As a result, the Greenwood commercial district – later renamed Black Wall Street – flourished. A handful of black merchants, such as John and Loula Williams (who owned the Dreamland Theater, the East End Garage, a confectionery and an office building), became genuinely wealthy. But scores of other African-American entrepreneurs, who owned much more modest businesses, were also successful. More importantly, they helped each other. “It was said that a dollar bill changed hands more than a dozen times before it ever left Greenwood,” newspaper editor Jim Goodwin once told me. As a result, the community was an especially vibrant district, whose residents were able to carve out lives of dignity and, despite segregation, a degree of independence. As John Williams would tell his young son: “I came out to the promised land.”

But Greenwood’s rise had also coincided with a treacherous decline in American race relations, one marked by a new and aggressively militant form of white racism. The Ku Klux Klan, the homegrown, whites-only terrorist organisation, had been revived in 1915. It was no longer limited to states in the South, but soon controlled state governments in New Jersey, Indiana and Oregon. Ivy League universities routinely taught forms of scientific racism, while motion pictures such as DW Griffith’s 1915 The Birth of a Nation depicted African-American men as greedy savages who perpetually lusted after white women.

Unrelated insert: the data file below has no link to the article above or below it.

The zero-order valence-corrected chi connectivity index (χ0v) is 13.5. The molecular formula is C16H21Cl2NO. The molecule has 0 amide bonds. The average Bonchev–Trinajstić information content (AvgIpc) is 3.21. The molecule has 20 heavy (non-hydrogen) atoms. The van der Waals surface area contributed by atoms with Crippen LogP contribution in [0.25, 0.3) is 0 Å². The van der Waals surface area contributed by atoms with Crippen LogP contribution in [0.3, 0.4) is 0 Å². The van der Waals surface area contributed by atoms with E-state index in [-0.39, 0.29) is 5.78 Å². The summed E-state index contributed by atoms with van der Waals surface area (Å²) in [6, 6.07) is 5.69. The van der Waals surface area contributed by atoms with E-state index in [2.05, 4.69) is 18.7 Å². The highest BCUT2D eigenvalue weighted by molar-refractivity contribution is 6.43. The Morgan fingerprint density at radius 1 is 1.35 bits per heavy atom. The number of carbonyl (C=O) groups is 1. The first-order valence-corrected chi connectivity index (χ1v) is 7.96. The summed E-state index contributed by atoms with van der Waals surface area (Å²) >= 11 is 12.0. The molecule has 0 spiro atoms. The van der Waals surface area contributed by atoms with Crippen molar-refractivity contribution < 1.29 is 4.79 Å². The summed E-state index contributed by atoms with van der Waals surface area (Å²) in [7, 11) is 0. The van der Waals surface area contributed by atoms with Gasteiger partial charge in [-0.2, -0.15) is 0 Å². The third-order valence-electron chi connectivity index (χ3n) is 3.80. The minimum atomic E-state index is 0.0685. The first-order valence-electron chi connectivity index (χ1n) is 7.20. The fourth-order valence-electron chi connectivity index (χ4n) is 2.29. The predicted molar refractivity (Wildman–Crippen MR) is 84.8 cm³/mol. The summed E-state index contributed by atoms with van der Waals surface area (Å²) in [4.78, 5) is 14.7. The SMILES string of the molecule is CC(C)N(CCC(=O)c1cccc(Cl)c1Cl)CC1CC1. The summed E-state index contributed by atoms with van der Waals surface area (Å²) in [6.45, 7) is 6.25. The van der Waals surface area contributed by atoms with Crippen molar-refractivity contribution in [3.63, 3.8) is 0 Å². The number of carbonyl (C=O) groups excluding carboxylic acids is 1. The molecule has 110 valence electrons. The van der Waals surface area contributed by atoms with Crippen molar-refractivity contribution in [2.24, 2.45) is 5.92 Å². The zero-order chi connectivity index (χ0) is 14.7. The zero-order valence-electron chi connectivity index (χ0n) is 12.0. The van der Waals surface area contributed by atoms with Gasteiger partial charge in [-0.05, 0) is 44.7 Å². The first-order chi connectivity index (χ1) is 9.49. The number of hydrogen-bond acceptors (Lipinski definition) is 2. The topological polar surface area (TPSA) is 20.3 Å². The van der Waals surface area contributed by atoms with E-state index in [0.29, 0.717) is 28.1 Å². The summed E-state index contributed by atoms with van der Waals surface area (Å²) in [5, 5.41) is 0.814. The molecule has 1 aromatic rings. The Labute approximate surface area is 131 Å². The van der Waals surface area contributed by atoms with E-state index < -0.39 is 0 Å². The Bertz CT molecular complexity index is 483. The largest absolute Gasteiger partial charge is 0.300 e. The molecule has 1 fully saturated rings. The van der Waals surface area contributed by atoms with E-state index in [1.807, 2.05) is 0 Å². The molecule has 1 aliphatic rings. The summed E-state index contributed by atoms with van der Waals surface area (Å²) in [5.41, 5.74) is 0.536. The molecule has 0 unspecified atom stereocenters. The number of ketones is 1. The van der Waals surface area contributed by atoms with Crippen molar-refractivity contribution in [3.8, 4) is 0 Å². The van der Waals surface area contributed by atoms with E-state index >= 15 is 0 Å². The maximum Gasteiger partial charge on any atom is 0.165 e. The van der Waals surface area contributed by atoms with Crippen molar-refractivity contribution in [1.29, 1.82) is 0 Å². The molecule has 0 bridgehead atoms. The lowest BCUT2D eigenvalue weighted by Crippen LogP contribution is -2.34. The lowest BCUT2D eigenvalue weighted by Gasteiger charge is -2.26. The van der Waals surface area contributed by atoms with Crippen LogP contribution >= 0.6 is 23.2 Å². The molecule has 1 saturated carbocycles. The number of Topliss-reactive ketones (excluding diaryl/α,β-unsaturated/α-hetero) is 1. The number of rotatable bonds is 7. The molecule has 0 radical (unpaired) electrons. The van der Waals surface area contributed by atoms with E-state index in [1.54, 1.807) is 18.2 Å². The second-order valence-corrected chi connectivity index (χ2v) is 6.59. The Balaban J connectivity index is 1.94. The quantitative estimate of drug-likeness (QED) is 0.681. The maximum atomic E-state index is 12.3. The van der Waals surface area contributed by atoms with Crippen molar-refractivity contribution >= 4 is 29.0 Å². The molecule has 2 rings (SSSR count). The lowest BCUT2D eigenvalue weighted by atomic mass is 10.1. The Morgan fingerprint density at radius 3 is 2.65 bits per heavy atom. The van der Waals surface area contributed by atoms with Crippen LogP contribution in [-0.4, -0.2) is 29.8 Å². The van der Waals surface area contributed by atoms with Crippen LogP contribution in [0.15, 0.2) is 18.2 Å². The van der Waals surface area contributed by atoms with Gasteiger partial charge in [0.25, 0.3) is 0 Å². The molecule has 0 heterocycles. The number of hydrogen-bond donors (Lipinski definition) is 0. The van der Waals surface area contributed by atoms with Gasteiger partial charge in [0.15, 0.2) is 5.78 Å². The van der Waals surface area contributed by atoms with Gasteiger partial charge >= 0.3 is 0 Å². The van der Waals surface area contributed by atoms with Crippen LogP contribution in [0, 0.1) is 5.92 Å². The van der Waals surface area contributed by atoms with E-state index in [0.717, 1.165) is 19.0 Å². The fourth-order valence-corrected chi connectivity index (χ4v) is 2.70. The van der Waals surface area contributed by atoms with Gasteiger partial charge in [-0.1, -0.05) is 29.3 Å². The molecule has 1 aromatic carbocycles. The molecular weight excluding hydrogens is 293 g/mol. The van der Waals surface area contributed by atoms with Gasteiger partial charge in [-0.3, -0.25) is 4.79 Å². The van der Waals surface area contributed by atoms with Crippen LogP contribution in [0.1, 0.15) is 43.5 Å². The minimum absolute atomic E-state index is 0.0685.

Cities in the north started to segregate restaurants and theatres, while the president, Woodrow Wilson, began to bar black people from jobs in the federal government. Lynchings were far from uncommon, with some African-American victims getting burned at the stake by white mobs. And in the years surrounding the First World War, race riots broke out across the country, as white mobs attacked African-Americans on the streets, and invaded black communities, destroying homes and property.

How were African-Americans to respond to such violence? Many, especially black veterans who had fought in France during the First World War, believed that armed self-defence was the only answer. As one African-American veteran said near the time of the 1919 Chicago race riot: “I ain’t looking for trouble, but if it comes my way I ain’t dodging.” These issues would loom large in Tulsa two years later.

The elevator